dining area looks like a grandma’s handiwork, a quaint space with pine furniture. For lunch on a busy afternoon, I opt for affordable jägerschnitzel ($8.50) with default vegetables and potatoes, paired with a cup of German coffee ($4). It’s brewed from German brand Jacobs coffee, a respectable Colombian roast that won’t excite the third wave kids but certainly bowls over most diner stuff. It’s good black or with whipped cream, and it complements the complimentary rye bread.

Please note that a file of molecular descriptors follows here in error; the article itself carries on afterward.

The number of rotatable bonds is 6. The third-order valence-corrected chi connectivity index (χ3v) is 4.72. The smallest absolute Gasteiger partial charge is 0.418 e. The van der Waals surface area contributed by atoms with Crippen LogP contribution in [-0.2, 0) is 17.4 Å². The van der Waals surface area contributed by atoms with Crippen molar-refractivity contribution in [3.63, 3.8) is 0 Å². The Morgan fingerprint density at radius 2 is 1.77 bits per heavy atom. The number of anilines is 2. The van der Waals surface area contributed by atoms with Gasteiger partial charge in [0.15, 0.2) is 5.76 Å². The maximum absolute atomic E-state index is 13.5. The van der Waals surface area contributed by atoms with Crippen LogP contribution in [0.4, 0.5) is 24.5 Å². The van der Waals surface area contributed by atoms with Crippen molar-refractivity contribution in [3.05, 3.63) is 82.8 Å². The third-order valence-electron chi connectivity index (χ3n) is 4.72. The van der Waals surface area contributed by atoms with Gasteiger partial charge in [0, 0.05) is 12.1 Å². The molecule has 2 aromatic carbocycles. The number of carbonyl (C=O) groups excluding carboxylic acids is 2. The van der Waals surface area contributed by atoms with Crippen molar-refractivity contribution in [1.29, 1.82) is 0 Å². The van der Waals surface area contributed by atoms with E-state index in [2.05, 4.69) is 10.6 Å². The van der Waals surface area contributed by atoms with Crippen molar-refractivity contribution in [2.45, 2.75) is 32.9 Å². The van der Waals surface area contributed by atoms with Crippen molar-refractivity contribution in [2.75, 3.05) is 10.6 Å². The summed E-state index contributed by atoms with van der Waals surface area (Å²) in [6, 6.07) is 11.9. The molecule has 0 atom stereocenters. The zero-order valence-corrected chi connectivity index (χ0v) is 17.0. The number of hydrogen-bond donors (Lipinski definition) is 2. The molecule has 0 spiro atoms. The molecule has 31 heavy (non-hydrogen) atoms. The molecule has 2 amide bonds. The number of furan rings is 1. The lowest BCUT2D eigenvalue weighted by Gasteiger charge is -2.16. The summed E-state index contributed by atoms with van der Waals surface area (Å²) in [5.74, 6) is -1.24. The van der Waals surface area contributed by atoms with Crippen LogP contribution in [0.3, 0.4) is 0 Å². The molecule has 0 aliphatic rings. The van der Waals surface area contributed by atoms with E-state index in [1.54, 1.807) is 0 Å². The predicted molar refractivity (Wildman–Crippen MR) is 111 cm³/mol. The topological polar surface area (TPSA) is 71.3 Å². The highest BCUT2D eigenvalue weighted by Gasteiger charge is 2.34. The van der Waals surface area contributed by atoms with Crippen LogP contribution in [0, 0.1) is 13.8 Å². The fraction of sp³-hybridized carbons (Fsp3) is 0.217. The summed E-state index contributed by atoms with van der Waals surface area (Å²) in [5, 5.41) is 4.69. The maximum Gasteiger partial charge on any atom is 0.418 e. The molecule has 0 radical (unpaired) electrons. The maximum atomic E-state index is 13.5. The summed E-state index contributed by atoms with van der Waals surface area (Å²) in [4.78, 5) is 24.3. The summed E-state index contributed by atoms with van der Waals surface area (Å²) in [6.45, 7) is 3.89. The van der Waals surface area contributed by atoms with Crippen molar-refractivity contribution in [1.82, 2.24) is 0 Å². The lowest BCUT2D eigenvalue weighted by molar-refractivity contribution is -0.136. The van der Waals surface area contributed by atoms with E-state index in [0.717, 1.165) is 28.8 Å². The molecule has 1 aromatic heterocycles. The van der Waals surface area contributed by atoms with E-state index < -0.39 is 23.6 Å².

Two pieces of pork schnitzel come tender and thin with a crisp coating. We’ve had richer mushroom gravy, but the sliced ‘shrooms themselves taste fine, evoking thanksgiving with the tender potato chunks, which land like home fries sans exterior crunch. Learn from my error and swap the veggies out for red cabbage or spätzle — the overcooked green beans and carrots recall canned, though the Brussels sprouts are less egregious.